He went on to say that “many well-educated parents work long hours in a society stressed by rising costs, yet are asked to learn new teaching methods for PSLE”. His penultimate question, “So one wonders why we even went to university if we now struggle with elementary mathematics?”

## Let the Data Speak for Itself

The last education statistics digest which was published by MOE last year had some illuminating facts for a parent like myself. The 2016 PSLE cohort by far did well enough that some 98.4% of the entire cohort, numbering at least 38,400+ children, were eligible for secondary school. Compare this to 2009 where only 97.1% of the cohort made it.

Now for the top most question on everyone’s minds: what about PSLE cohort performance in Maths? Some **85.2%** of the entire 2016 cohort scored upwards of a C to an A* in Maths. Compare this to the 2015 cohort which did slightly better with a historic record of 85.4%. Compare this with the yesteryears of 2007 (83.2%) and 2010 (84.1%). Then let’s take a look at how they performed for the rest of the subjects: English 96.7%, Mother Tongue 96.9% and Science 90.2%. It is rather clear that Maths seem to be the hardest subject to score at least a C in. And the discrepancy between Maths and the best performing subject Mother Tongue, is 10 percentage points, which is equivalent to some 3,900 students. Now imagine if your child is one of them? How would that affect their final T-score (PSLE number score)? Therein lies the origination and perpetuation of Math anxiety.

According to Edutopia, math anxiety is more than real, and is a legitimate concern for many educators as it hinders the progress they are trying to make. It’s not just mere dislike for maths – it’s a real problem as it blocks the brain’s working memory and it helps to self-perpetuate this vicious cycle of math avoidance, low achievement and fear. Math anxiety may manifest as early as kindergarten, and as many as half of all primary school students. So how can you tell if your child has it? There are 5 main symptoms of math anxiety parents and educators should look out for:

**#1 Avoidance**: Math anxiety and math avoidance go together. If your children who for any reason find ways to avoid the work i.e constantly excusing themselves to go to the bathroom or perhaps with excuses that they have other more urgent work to do, or copying work from their friends or classmates or an extreme example, some kids have been known to even cut classes.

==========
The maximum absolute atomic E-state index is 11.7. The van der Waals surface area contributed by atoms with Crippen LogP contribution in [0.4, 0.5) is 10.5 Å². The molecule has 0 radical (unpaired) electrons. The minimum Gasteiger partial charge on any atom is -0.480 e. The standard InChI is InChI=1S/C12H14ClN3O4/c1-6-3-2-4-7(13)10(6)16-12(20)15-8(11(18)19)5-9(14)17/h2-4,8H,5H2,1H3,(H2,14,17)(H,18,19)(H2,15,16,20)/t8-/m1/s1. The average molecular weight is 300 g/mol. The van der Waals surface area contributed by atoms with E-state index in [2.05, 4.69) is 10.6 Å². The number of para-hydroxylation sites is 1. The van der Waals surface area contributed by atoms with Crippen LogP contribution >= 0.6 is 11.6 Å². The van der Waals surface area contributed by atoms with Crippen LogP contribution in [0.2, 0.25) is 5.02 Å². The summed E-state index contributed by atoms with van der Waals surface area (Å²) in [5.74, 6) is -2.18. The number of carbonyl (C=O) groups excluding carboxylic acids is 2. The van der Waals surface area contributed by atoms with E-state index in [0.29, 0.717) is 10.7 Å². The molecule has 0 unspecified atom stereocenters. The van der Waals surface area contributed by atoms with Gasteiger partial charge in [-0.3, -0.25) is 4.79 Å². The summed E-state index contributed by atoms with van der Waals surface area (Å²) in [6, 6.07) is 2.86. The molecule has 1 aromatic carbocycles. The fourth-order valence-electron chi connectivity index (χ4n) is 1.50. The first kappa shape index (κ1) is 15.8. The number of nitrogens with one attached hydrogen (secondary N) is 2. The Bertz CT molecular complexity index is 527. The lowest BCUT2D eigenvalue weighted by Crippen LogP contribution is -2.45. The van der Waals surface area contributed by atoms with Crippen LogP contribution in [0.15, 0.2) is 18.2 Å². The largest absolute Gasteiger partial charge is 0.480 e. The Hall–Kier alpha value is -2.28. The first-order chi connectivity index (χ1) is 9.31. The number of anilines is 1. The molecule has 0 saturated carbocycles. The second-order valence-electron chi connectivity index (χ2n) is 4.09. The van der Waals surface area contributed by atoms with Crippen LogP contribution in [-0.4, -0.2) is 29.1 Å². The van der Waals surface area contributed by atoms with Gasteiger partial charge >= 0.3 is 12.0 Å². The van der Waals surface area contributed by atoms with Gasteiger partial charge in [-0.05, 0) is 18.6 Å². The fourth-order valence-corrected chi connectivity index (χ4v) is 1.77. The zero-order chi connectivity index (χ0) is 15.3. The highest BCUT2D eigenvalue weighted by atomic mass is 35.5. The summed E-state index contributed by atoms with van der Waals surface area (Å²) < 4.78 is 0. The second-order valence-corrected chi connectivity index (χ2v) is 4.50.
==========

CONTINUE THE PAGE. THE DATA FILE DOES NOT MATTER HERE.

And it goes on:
**#2 Lack of response**: If your child seems to freeze when asked a maths question, or exhibit symptoms of stress when doing maths EVEN WHEN HE OR SHE CAN DO the problem sum, then he or she’s got math anxiety.

**#3 Tears or fits of anger**: If they get angry easily or even cry, this could be because they tend to be very hard on themselves as they might think that being good at maths means getting correct answers quickly and all of the time.

**#4 Low achievement**: Given that math-anxious kids avoid doing maths as far as possible, it may not come as a surprise that this affects their achievement. With less exposure to maths than their peers, these kids would tend to perform more poorly on assignments and assessments. And once they get these grades, they label themselves as “bad at math”.

**#5 Negative Self-Talk**: Children who suffer from math anxiety have negative thoughts about the subject and their abilities, and much of this talk can centre around words such as “I hate maths.” “I’m not good at it.” “I always fail.” I’ll never be able to do this.”

How do you counter the above? Many parents believe including myself, that you have to get the buy-in from your child. And once there’s commitment to wanting to take stock of the situation, to wanting to improve, you’ll then need to get the buy-in from a Maths teacher who’ll commit to your child, and not just his or her grade.

## Being Successful in Math Relies on Life-Changing Teachers/Tutors Who Model Patience

Here’s a problem sum from the 2017 Maths Exam Paper 2, question #13, solved using the Sakamoto method:

Gopal and Henry were paid $3850 for a job they did. Gopal was paid $2030 more than Henry.

(a) How much was Gopal paid?